Another problem from the same category: inattentive verification. When the customer is confident in the quality of the work, he checks it not as carefully as at the beginning of the cooperation. And the flight of fancy is an ambiguous matter. In a fit of inspiration, you can skip a comma, and mix up a number, and it is difficult to notice your mistakes immediately. And then you look at your already published works after a while, and it becomes embarrassing and sad. And everything seems to be perfect, but due to a minor technical error in the portfolio, the work can no longer be added.
“A year ago it was 2 times cheaper”: permanent project = lifetime contract?
The issue of paying as a leitmotif runs through the entire article, and, yes, this is the most sensitive moment of constant cooperation. When it comes to intellectual work, it is very difficult to explain its cost.
More recently, a familiar customer (more “periodic” than permanent) after a long break turned to a new project. And I was stunned by the announced budget.
“How so? You did it twice as cheap last year! You don’t need gas or dollars to write. Why is it more expensive?
First of all, during this time I’ve improved the quality of my work, gained more experience, studied the features of my specialization more deeply. I work better and faster. Besides, because in stores, too, products are becoming more expensive, right?
– I was fine with the old quality and can do it more slowly!
In fact, I don’t even know how to comment on this dialogue and this approach. However, I can confidently say that regular customers quite often react to new prices extremely painfully, even if they agree with them. But there are also completely opposite situations.
– Eva, this time the work is of a completely different quality.
– Is that really a bad thing?
– No, on the contrary. You’ve figured it out directly, on a different level. I think it’s fair if I raise the payment by 15%.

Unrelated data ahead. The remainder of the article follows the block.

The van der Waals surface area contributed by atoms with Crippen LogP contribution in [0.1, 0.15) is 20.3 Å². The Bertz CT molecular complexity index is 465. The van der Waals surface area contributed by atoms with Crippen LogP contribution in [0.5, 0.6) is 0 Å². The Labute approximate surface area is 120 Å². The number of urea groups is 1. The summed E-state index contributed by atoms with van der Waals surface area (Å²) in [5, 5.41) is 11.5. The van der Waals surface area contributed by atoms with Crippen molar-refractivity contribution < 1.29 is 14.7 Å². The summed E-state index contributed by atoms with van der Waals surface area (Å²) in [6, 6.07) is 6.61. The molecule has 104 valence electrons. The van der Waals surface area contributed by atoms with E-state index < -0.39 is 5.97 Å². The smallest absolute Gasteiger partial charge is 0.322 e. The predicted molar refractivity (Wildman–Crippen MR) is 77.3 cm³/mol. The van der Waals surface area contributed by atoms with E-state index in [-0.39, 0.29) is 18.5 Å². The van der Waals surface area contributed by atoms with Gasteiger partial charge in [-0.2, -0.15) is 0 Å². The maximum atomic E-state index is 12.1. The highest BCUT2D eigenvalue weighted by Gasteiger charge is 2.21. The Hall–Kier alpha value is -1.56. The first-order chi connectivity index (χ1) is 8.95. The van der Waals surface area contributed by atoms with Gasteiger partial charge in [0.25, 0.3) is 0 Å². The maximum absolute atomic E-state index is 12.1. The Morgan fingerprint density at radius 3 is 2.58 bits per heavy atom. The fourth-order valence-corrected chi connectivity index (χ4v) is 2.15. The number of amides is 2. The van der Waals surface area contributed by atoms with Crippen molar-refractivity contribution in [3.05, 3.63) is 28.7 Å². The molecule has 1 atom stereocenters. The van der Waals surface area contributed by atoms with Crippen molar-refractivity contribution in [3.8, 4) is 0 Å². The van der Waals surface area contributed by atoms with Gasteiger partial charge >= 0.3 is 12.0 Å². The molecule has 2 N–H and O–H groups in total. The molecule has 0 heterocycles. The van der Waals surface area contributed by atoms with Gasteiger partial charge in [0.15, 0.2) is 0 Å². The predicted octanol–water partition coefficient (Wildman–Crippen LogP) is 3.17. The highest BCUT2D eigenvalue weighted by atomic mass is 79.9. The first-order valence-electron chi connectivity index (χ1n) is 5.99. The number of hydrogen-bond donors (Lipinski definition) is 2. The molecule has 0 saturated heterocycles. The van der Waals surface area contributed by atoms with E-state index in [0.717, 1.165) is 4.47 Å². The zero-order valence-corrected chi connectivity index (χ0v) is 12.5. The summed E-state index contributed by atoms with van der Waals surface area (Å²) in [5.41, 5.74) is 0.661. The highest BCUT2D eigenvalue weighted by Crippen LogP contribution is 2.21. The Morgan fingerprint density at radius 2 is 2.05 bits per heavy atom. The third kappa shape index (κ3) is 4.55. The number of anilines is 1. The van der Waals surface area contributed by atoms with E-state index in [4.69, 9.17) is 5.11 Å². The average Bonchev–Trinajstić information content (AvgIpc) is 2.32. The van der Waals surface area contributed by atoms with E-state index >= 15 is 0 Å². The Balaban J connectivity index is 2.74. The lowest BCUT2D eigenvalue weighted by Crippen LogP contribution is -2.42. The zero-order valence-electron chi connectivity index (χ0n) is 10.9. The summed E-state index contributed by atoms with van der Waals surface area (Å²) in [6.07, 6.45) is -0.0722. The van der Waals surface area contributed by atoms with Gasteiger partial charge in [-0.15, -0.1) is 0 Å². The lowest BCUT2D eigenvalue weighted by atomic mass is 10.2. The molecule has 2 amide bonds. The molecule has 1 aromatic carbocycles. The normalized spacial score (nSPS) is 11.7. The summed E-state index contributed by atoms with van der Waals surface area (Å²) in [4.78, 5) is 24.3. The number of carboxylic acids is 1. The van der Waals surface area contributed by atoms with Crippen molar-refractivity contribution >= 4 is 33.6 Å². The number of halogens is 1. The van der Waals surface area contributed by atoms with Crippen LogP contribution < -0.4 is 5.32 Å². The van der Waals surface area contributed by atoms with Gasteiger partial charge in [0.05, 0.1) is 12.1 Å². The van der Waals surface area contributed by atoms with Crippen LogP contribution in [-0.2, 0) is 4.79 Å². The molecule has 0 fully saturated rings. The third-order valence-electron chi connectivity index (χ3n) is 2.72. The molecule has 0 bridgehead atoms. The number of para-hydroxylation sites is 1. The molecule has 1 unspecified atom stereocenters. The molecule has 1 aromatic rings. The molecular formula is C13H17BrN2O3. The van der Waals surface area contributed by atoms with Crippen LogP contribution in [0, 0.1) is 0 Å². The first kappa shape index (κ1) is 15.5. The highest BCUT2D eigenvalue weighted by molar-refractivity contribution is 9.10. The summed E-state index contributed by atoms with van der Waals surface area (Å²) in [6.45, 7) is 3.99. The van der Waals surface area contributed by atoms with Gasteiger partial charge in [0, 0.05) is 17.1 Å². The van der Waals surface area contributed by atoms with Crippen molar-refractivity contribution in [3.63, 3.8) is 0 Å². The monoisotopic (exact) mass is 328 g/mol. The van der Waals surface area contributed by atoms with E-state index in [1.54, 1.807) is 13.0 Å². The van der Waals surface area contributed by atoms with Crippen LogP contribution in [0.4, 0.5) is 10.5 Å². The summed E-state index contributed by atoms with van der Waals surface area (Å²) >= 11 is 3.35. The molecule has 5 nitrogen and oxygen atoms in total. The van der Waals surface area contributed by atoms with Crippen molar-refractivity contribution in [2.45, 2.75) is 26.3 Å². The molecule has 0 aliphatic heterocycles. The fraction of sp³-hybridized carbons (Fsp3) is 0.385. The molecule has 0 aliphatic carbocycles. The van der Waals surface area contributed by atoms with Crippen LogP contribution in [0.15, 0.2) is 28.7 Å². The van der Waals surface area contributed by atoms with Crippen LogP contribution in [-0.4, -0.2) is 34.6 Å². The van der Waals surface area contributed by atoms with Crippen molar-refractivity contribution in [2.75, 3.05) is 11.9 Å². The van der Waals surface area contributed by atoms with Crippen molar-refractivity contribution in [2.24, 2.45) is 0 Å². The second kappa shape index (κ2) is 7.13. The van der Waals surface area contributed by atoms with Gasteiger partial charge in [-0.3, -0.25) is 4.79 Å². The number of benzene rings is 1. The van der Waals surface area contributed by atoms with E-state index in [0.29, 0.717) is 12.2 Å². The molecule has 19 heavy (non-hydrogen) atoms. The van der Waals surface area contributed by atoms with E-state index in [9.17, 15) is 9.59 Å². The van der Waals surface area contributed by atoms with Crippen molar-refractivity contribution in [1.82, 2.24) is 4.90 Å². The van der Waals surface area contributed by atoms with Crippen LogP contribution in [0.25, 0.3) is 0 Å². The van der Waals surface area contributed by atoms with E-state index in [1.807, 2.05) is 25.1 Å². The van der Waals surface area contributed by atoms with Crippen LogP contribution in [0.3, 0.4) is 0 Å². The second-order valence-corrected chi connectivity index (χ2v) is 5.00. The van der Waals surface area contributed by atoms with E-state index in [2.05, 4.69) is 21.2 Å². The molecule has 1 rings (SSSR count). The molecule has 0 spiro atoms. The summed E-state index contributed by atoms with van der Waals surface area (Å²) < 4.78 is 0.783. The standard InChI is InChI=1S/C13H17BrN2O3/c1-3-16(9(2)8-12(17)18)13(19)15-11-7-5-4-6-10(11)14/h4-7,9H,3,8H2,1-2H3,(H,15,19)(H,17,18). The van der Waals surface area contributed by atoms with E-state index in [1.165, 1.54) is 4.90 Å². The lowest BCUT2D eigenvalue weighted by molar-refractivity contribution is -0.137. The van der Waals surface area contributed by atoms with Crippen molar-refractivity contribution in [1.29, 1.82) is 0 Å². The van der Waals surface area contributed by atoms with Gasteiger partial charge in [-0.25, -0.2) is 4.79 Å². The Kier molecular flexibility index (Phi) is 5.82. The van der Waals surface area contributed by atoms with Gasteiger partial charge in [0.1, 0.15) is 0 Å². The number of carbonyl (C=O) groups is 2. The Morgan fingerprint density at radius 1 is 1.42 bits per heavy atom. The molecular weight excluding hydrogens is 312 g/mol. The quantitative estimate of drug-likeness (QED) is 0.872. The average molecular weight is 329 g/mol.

And even if 15% is not so much, but it is very pleasant to realize two things:
- the work can be appreciated;
- a person is aware of the price of quality.
In my case, this moment is doubly pleasant, because very often I am really embarrassed to explain to a regular customer that the price tag has become higher. Especially if the project is a favorite and communication with the customer is quite pleasant.
You can’t keep a professional distance.
Where to put a comma in this sentence? Is it good to be friends with the customer, does it interfere or helps in the work? Personally, I can’t help but get close to a person in the process of constant cooperation. And this approach has both pros and cons.
- Personal space. Sometimes one informal conversation is enough for the customer to start calling and writing at any time or asking to postpone cases and projects in order to fulfill his task.
- Payment. The delay in payment, the need to increase the budget – everything begins to take a comic form. And it is very difficult to maneuver between the established friendship and a professional approach. On the one hand, you can ask for a full prepayment when you need it, on the other hand, you can face the answer “you know, I always pay” in response to a question about the reasons for the delay in payment.
- Clarity of requirements. I have a customer who can write: “Eva, I need something from you. Come up with something, say the price and work.” And it’s good if it’s really absolute trust. But there are cases when, after doing the work, it turns out that there were specific requirements, only “as a friend” I had to predict them.
- Small assignments. Sometimes, to get paid for the work, you still need to find a designer, a programmer, the phone number of the great-niece of the Queen of Great Britain. “I just don’t have time, I ask in a friendly way,” that’s all the reasons.
I’m not saying that getting close to the customer is a bad thing. This makes the work more enjoyable, but it is very important to stick to the middle ground and make sure that the friendship is beneficial to both parties.
So a dream or a nightmare?!
Finally, I will formulate a small subjective conclusion about cooperation with regular customers.
I really appreciate the customers with whom I work constantly. And, of course, to have a regular income, which you can definitely count on – this is a positive point. But I will not say that I am directly “chasing” constant cooperation. And I definitely wouldn’t work exclusively with one or more ongoing projects without doing new ones.
Freelancing is a new job every day. The opportunity to be part of something bigger, to learn new things and challenge yourself, to discover in yourself what you did not even suspect existed. At least for me, that’s the case.
What do you think about ongoing projects? What positive or negative aspects of constant cooperation have you noticed?